OCI SDK For TypeScript Is Now Available - Here's How To Use It In Your JavaScript Projects

June 4, 2020 | 3 minute read
Text Size 100%:

I have blogged quite a bit about our OCI Java SDK in the past. It's easy to use and a very intuitive and consistent SDK that can perform just about any possible task you can imagine when it comes to the Oracle Cloud. But I'm not just a Java developer. I use JavaScript quite a bit too on both the client and the server-side. In fact, when it comes to simple "one-off" scripts, let's be honest it is usually much quicker and easier to throw it together in JS than in Java. That's why I'm so happy to hear that our OCI SDK for TypeScript has been made generally available.

Note: Even though it's called the SDK for TypeScript, it can be used in any "vanilla" JavaScript project or TypeScript project on the server.

In this post I'm going to show you some examples of using the TypeScript SDK, but first let me share a few important links that you will want to bookmark if you'll be doing any work with it.

Important Links

Using The SDK With JavaScript On The Server

The TypeScript SDK can easily be used in a "vanilla" Node.JS application. To get started, check the examples linked above or create a simple Node project and install the SDK with: 

npm install oci-sdk

Now pull in some dependencies. In this example, we'll use the Object Storage and the Core modules (see the full list of services supported) so we'll need to pull in oci-objectstorage and oci-core to make calls with the necessary clients. We'll also need oci-common and we'll pull in util to prettify our output later on.

Next, set a few variables to sore our configuration file details and our compartmentId and tenancyName:

We'll need to create an instance of an authentication provider that we'll have to pass to the clients when we construct them. For this, we'll use a ConfigFileAuthenticationDetailsProvider from the oci-common module.

Now we can create an instance of the ComputeClient, passing our authProvider:

Now we can construct a listInstancesRequest and call listInstances on the client. Since we're using plain JavaScript, the listInstancesRequest will just be a simple object containing keys relating to the expected parameters. The call to the client will return a Promise, so we can get our results in the then() method, collect our instance ID and display name, and log those values.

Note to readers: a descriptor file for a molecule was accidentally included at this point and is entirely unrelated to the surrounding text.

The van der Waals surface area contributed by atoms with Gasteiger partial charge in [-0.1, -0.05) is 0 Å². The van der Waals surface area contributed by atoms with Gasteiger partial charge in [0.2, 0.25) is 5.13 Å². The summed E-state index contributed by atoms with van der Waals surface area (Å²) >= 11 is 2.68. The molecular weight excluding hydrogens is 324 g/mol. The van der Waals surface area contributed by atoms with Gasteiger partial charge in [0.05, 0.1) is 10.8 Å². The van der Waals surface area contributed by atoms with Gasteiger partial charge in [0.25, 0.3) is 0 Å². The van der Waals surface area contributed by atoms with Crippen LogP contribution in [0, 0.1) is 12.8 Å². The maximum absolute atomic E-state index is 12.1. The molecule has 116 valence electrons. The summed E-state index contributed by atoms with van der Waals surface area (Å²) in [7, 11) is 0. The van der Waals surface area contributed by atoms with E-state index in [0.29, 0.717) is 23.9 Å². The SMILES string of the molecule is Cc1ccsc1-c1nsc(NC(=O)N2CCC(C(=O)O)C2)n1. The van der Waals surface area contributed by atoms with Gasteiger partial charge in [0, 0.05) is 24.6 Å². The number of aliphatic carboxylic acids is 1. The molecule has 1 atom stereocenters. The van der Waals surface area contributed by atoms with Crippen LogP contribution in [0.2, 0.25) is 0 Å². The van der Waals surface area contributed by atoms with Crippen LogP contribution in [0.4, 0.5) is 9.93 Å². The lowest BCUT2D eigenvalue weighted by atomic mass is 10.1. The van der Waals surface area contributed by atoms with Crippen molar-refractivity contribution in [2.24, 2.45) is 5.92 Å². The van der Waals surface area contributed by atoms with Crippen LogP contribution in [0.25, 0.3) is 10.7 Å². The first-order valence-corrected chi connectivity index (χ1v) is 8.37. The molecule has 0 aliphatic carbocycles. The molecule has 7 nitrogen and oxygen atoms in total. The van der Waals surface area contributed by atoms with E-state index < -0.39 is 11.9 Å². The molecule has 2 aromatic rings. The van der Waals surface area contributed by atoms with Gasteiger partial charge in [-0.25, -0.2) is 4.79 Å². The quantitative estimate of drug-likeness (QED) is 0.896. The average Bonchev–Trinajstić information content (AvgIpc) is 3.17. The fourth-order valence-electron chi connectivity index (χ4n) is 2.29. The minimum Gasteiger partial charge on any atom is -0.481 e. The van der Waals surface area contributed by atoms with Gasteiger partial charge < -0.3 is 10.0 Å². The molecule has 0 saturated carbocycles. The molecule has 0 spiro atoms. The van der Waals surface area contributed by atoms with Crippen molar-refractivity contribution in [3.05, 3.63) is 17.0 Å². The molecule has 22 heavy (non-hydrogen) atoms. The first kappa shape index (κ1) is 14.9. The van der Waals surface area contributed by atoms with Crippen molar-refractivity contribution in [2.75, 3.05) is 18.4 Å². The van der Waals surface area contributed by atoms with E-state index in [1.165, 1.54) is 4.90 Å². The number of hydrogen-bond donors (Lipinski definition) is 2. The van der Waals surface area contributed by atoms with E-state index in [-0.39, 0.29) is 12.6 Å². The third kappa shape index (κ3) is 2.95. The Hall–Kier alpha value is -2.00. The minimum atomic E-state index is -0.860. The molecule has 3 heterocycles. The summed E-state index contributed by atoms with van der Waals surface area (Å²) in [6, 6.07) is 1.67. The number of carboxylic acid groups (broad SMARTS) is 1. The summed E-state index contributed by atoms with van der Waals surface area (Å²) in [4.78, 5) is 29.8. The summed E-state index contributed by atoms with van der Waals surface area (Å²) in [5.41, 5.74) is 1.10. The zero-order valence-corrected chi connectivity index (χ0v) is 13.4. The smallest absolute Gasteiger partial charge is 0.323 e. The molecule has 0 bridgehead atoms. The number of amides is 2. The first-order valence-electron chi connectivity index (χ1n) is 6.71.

If we save and run this script, we'll get output similar to the following:

The object storage module follows the same patterns, so it's simple to construct an objectStorageClient and perform operations like listBuckets and listObjects.

If Promises aren't your thing, you can use async/await:

Using The SDK With TypeScript On The Server

Another option with the TypeScript SDK is to use it directly with TypeScript scripts. This gives you the added benefit of explicitly typed objects which means your IDE will provide you with plenty of insight into the SDK. Here's an example of using a TypeScript file to grab the namespace from the object storage client. It looks mostly the same, but note the addition of the types for the provider, client, request and response objects.


In this post, we looked at the brand new TypeScript SDK for OCI. We learned how to construct authentication providers, module clients, and requests and how to send those requests to the OCI API via the client instances. If you have any questions or feedback, please leave a comment below or refer to the documentation or GitHub links above. Otherwise, get started integrating this into your Node projects today!

Photo by Irvan Smith on Unsplash

Todd Sharp

Todd Sharp is a developer advocate for Oracle focusing on Oracle Cloud. He has worked with dynamic JVM languages and various JavaScript frameworks for more than 14 years, originally with ColdFusion and more recently with Java/Groovy/Grails on the server side. He lives in the Appalachian mountains of north Georgia (in the United States) with his wife and two children.

Previous Post

Mastering Maven: Optional Dependencies

Andres Almiray | 5 min read

Next Post

Mastering Maven: the DependencyManagement block

Andres Almiray | 5 min read